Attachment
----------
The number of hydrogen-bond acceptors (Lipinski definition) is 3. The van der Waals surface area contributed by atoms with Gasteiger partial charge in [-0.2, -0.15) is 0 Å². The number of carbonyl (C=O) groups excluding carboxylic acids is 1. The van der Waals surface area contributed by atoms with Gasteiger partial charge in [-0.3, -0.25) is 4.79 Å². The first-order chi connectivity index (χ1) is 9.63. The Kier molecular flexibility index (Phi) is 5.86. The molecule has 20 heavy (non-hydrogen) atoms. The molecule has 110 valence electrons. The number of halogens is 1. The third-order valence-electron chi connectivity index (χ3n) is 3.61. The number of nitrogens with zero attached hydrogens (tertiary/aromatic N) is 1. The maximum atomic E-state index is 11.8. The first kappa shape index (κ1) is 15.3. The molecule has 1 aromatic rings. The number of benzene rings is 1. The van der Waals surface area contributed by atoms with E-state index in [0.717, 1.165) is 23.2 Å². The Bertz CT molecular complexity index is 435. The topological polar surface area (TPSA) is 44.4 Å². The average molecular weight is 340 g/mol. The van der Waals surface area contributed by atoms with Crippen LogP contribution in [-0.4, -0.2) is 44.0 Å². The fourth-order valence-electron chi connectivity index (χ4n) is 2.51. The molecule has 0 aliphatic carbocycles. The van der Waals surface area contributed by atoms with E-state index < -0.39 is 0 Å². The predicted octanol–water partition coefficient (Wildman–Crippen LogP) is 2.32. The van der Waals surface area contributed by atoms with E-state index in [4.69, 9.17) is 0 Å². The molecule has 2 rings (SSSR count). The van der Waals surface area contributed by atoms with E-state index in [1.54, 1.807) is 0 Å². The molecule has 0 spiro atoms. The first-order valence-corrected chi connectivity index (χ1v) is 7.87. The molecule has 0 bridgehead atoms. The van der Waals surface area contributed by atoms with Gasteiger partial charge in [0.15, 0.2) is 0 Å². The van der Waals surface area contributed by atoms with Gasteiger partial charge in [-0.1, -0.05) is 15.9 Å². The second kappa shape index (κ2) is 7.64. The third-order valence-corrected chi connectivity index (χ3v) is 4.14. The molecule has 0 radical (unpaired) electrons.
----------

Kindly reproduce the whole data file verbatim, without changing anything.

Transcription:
The number of hydrogen-bond acceptors (Lipinski definition) is 3. The van der Waals surface area contributed by atoms with Gasteiger partial charge in [-0.2, -0.15) is 0 Å². The number of carbonyl (C=O) groups excluding carboxylic acids is 1. The van der Waals surface area contributed by atoms with Gasteiger partial charge in [-0.3, -0.25) is 4.79 Å². The first-order chi connectivity index (χ1) is 9.63. The Kier molecular flexibility index (Phi) is 5.86. The molecule has 20 heavy (non-hydrogen) atoms. The molecule has 110 valence electrons. The number of halogens is 1. The third-order valence-electron chi connectivity index (χ3n) is 3.61. The number of nitrogens with zero attached hydrogens (tertiary/aromatic N) is 1. The maximum atomic E-state index is 11.8. The first kappa shape index (κ1) is 15.3. The molecule has 1 aromatic rings. The number of benzene rings is 1. The van der Waals surface area contributed by atoms with E-state index in [0.717, 1.165) is 23.2 Å². The Bertz CT molecular complexity index is 435. The topological polar surface area (TPSA) is 44.4 Å². The average molecular weight is 340 g/mol. The van der Waals surface area contributed by atoms with Crippen LogP contribution in [-0.4, -0.2) is 44.0 Å². The fourth-order valence-electron chi connectivity index (χ4n) is 2.51. The molecule has 0 aliphatic carbocycles. The van der Waals surface area contributed by atoms with E-state index < -0.39 is 0 Å². The predicted octanol–water partition coefficient (Wildman–Crippen LogP) is 2.32. The van der Waals surface area contributed by atoms with E-state index in [4.69, 9.17) is 0 Å². The molecule has 2 rings (SSSR count). The van der Waals surface area contributed by atoms with E-state index in [1.54, 1.807) is 0 Å². The molecule has 0 spiro atoms. The first-order valence-corrected chi connectivity index (χ1v) is 7.87. The molecule has 0 bridgehead atoms. The van der Waals surface area contributed by atoms with Gasteiger partial charge in [0.15, 0.2) is 0 Å². The van der Waals surface area contributed by atoms with Gasteiger partial charge in [-0.1, -0.05) is 15.9 Å². The second kappa shape index (κ2) is 7.64. The third-order valence-corrected chi connectivity index (χ3v) is 4.14. The molecule has 0 radical (unpaired) electrons.